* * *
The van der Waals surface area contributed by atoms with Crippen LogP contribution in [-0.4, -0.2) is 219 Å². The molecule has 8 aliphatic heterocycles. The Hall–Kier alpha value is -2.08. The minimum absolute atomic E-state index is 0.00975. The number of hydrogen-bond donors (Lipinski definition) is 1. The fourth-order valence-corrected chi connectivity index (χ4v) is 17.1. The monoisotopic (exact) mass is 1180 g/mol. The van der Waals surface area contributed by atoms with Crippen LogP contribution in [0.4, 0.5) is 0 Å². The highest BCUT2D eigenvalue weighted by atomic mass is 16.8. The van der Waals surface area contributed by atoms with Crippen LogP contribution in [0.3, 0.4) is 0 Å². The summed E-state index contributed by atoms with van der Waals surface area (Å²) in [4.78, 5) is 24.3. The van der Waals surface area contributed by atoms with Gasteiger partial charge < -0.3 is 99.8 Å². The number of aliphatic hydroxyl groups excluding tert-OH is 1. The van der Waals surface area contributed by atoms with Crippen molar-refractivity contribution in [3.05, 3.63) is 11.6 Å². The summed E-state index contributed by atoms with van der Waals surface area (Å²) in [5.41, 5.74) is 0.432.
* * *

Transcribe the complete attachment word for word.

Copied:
The van der Waals surface area contributed by atoms with Crippen LogP contribution in [-0.4, -0.2) is 219 Å². The molecule has 8 aliphatic heterocycles. The Hall–Kier alpha value is -2.08. The minimum absolute atomic E-state index is 0.00975. The number of hydrogen-bond donors (Lipinski definition) is 1. The fourth-order valence-corrected chi connectivity index (χ4v) is 17.1. The monoisotopic (exact) mass is 1180 g/mol. The van der Waals surface area contributed by atoms with Crippen LogP contribution in [0.4, 0.5) is 0 Å². The highest BCUT2D eigenvalue weighted by atomic mass is 16.8. The van der Waals surface area contributed by atoms with Crippen LogP contribution in [0.3, 0.4) is 0 Å². The summed E-state index contributed by atoms with van der Waals surface area (Å²) in [4.78, 5) is 24.3. The van der Waals surface area contributed by atoms with Gasteiger partial charge < -0.3 is 99.8 Å². The number of aliphatic hydroxyl groups excluding tert-OH is 1. The van der Waals surface area contributed by atoms with Crippen molar-refractivity contribution in [3.05, 3.63) is 11.6 Å². The summed E-state index contributed by atoms with van der Waals surface area (Å²) in [5.41, 5.74) is 0.432.